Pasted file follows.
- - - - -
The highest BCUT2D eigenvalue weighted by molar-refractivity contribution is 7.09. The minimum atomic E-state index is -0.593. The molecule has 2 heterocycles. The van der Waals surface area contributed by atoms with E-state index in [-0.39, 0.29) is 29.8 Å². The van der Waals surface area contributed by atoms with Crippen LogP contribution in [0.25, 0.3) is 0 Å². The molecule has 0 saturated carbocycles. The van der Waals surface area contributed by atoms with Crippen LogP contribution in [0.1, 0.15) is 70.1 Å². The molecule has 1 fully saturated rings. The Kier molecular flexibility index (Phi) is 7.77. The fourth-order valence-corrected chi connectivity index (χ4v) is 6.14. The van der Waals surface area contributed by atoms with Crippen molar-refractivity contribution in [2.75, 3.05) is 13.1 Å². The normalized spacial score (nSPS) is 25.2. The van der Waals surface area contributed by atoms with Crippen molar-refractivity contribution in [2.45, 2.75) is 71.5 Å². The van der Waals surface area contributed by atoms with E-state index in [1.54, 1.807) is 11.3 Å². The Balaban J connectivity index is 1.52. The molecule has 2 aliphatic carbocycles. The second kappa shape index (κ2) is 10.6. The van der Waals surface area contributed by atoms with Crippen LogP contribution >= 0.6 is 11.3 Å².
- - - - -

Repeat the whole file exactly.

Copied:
The highest BCUT2D eigenvalue weighted by molar-refractivity contribution is 7.09. The minimum atomic E-state index is -0.593. The molecule has 2 heterocycles. The van der Waals surface area contributed by atoms with E-state index in [-0.39, 0.29) is 29.8 Å². The van der Waals surface area contributed by atoms with Crippen LogP contribution in [0.25, 0.3) is 0 Å². The molecule has 0 saturated carbocycles. The van der Waals surface area contributed by atoms with Crippen LogP contribution in [0.1, 0.15) is 70.1 Å². The molecule has 1 fully saturated rings. The Kier molecular flexibility index (Phi) is 7.77. The fourth-order valence-corrected chi connectivity index (χ4v) is 6.14. The van der Waals surface area contributed by atoms with Crippen molar-refractivity contribution in [2.75, 3.05) is 13.1 Å². The normalized spacial score (nSPS) is 25.2. The van der Waals surface area contributed by atoms with Crippen molar-refractivity contribution in [2.45, 2.75) is 71.5 Å². The van der Waals surface area contributed by atoms with E-state index in [1.54, 1.807) is 11.3 Å². The Balaban J connectivity index is 1.52. The molecule has 2 aliphatic carbocycles. The second kappa shape index (κ2) is 10.6. The van der Waals surface area contributed by atoms with Crippen LogP contribution >= 0.6 is 11.3 Å².